- Performing minor surgical procedures such as tooth extraction and cleaning and polishing teeth.
Career Opportunities for Dentists
Each professional dentist works within a team to provide quality dental services. Dental specialty practice requires additional education in a residency for in-depth knowledge of the area of specialization. In most cases, the specialists must also have a valid license according to the state where they practice.
Their salaries are generally commensurate with advancements in education and expertise. Check out our overview of diverse career opportunities in the dental field, ranging from lowest to highest earning potential.
1. General Dentist
General dentists provide a wide range of ‘general’ services for continued oral health, focusing on prevention, diagnosis, and treatment. In their daily work, general dentists offer more advanced treatments, such as bridgework, cavity fillings, fitting for dentures, and root canals, placing permanent implants, and performing oral surgeries and treatments, like periodontal surgeries. Other primary duties may include performing examinations to discover abnormalities and misalignments, analyzing X-rays, developing treatment plans, general tooth and gum maintenance such as cleaning and fluoride treatments, or referring a patient to specialized dentists.
A dentist must be licensed in the state they work. Though licensure requirements differ by state, candidates must graduate from an accredited dental school and pass written and clinical exams to earn a Doctor of Dental Surgery license. According to the U.S. Bureau of Labor Statistics, the approximate median annual income for dentists is $164,010.
2. Dental Assistants
Dental assistants are essential for every smooth operation of a dental practice. If you wish to start out in the dentistry profession without first spending years at college, working in this role could make an excellent start for you. Dental assistants offer hands-on support to dental practitioners.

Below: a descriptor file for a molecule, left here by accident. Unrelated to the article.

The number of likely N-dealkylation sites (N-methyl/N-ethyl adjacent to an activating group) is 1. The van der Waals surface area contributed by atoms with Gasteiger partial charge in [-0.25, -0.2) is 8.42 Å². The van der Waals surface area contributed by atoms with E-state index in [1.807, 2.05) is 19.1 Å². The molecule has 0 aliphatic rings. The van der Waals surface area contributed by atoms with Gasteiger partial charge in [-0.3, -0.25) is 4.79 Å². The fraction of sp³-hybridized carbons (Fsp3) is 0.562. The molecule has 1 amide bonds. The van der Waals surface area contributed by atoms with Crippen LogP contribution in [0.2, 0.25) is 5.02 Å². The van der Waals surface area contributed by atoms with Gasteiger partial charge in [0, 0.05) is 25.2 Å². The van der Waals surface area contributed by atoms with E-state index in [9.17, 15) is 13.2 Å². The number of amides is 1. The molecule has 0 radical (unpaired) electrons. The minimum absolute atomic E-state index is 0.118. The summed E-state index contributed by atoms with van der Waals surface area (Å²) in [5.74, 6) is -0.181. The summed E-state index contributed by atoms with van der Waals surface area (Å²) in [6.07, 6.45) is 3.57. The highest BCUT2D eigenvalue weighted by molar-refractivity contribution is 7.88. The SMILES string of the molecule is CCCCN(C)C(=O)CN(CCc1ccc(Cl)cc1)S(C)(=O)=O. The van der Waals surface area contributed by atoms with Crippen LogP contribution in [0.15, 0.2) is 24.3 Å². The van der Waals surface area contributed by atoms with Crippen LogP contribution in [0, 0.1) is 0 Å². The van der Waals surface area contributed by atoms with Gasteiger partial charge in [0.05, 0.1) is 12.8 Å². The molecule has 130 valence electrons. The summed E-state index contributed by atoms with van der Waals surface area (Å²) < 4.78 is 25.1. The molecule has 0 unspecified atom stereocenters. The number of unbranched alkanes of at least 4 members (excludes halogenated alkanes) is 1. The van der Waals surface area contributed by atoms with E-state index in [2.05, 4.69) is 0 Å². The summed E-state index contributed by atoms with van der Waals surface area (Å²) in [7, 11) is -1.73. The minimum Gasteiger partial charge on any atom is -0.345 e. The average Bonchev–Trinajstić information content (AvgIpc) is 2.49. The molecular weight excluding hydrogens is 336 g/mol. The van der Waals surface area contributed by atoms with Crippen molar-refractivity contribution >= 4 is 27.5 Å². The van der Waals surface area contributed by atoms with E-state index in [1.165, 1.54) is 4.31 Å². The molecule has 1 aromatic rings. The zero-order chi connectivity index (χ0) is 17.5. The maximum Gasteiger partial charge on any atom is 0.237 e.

They perform a wide array of tasks, including sterilizing equipment, taking and developing X-rays, preparing dentures for elderly patients, creating impressions or molds of patients’ teeth, and guiding or preparing the patients through their procedures. More advanced duties of dental assistance include topical anesthetic, fluoride applications, and sealant applications. They may also schedule patients’ appointments and help with other administrative tasks.
There’re several ways to become a dental assistant. While some states require you to complete a dental assistant course from an accredited program and take a state exam, there are no such formal educational requirements in other states. If you’re fascinated by becoming a dental assistant, you need good communication and collaborative skills.
Apart from being the first and last touch point for many patients, you’ll need to regularly collaborate with other dental professionals and navigate multiple equipment and dental records.
3. Dental Hygienists
A dental hygienist is a mid-level dentistry career with a higher responsibility level than dental assistants. They provide preventive dental care to patients, including performing exams for signs of oral diseases, dental cleanings, and advising on oral hygiene practices. In certain states, dental hygienists perform additional duties under a licensed dentist.
Such duties include administering anesthesia during minor procedures, removing stitches, operating metal components, and sculpting cavity filling materials. Working as a dental hygienist requires a dental hygiene degree from an accredited college. Depending on the state in which the hygienist works, some practitioners have a bachelor’s degree while others have an associate degree.